New report by HRW on the criminalisation of freedom of expression

In October 2019, Human Rights Watch (HRW) released a new report “To Speak Out is Dangerous: The Criminalization of Peaceful Expression in Thailand” documenting cases of peaceful critics who have been prosecuted by the government using a range of broad and vaguely worded laws and orders. Among those targeted were journalists, students, activists and lawyers. The report covers the period between the military coup in May 2014 and nationwide elections in March 2019.

Human Rights Watch said that “concerned governments should press Thailand to protect the rights to expression and assembly, and reform laws penalising peaceful speech to bring them in line with international standards”.

Linda Lakhdhir, Asia legal advisor at Human Rights Watch said:

“The five years after Thailand’s military coup were marked by intense government repression of peaceful speech and assembly, and little has changed under the new government. “The government needs to stop prosecuting its critics and dissidents, which only makes a mockery of claims that democratic rule has been restored.”
New anti-fake news monitoring centre raises concerns about free speech

On 29th October 2019 the Minister of Digital Economy and Society, Buddhipongse Punnakanta announced that Thailand’s first ‘fake news monitoring hub’ would start operating from 1st November. By using artificial intelligence and human resources, this center will monitor social media posts to combat disinformation or fake news which would “mislead people” or “damage the country’s public image”.

Human rights groups in the country say that this could easily be used as a smokescreen to stifle dissent while keeping a close eye on public discussion of Thailand’s monarchy. A Senior Researcher at Human Rights Watch stated that the centre is just another tool for censorship which puts a greater chokehold on free expression in Thailand.

Strategic lawsuits against public participation on the rise

A new study by Thailand’s Human Rights Lawyers Association into the rise of SLAPP or strategic lawsuits against public participation in Thailand shows that “since 1997, 212 SLAPP cases have been brought to Thai courts, some for as little as one social media post”. According to the report SLAPPs are often libel cases and in Thailand individuals can face up to two years in prison and 200,000 Baht fine (USD 6,874) if found guilty of publicly damaging the reputation of other persons.

According to the report, the situation has got “progressively worse since the coup in 2014”, with the military creating and applying laws in ways that “protect the powerful and prioritise corporate or government interests against the public good”.

The study also found that 95 percent of SLAPP cases in Thailand involve criminal charges and those targeted include political activists, community groups or workers, human rights defenders (16%) and journalists and the most common activity cited as the reason for the suit is expressing views online.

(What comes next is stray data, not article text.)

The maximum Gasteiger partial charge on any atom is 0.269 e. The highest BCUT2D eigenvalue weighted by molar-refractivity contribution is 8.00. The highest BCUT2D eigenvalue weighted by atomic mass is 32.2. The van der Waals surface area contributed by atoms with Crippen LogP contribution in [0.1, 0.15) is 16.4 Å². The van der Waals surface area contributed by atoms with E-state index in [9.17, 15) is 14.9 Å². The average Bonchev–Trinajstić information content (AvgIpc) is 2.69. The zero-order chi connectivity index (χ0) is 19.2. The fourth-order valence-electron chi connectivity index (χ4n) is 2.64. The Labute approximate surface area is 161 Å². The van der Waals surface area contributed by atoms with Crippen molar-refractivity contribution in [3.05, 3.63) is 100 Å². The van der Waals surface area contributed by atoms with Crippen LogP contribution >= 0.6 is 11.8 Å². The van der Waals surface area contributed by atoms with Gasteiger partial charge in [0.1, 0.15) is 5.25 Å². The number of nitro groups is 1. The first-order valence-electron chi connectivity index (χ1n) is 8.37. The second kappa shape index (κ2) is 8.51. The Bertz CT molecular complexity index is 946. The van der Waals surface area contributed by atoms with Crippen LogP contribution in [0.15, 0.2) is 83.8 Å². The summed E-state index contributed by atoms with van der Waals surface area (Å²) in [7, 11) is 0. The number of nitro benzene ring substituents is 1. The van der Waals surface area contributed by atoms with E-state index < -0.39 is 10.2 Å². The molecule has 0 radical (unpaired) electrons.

Peaceful assembly

Six pro-democracy activists acquitted

In September 2019, Bangkok’s Criminal Court acquitted six prominent pro-democracy activists. The court ruled that a 2018 rally demanding a free and fair election was a peaceful exercise of fundamental freedoms guaranteed by the Thai constitution.

On 20th September 2019, the Bangkok Criminal Court acquitted Nuttaa Mahattana, Chonthicha Jangrew, Sirawith Seritiwat, Anon Numpha, Kan Pongprapaphan, and Sukrit Piensuwan, all members of a network of pro-democracy activists calling themselves the “We Want Elections” group. Authorities had charged them with illegal assembly and sedition for protesting on Ratchadamnoen Avenue near Bangkok’s Democracy Monument in February 2018.

According to Human Rights Watch, the court dismissed the illegal assembly charge because the then-ruling National Council for Peace and Order (NCPO) lifted the ban on a political assembly of more than five persons in December 2018. The court also rejected the sedition charge on the basis that the activists had held their rally peacefully in accordance with the constitution. The court also ruled that the activists’ criticisms of the military and government leaders were made in good faith according to democratic principles, and therefore did not constitute an act of incitement.

Youths protest as part of global climate strike

In September 2019 more than 200 youth activists staged a protest in front of Thailand’s Ministry of Natural Resources and Environment in Bangkok to protest against the government’s inaction on climate change. Environmental activists and youth protesters lay on the ground and played ‘dead’ as they staged the protest as part of a worldwide movement called the “Global Climate Strike.” Protests took place in 150 countries to demand action prior to the United Nations Emergency Climate Summit held in New York on 23rd September. At the end of the protest, a senior officer at the ministry accepted a letter from the students.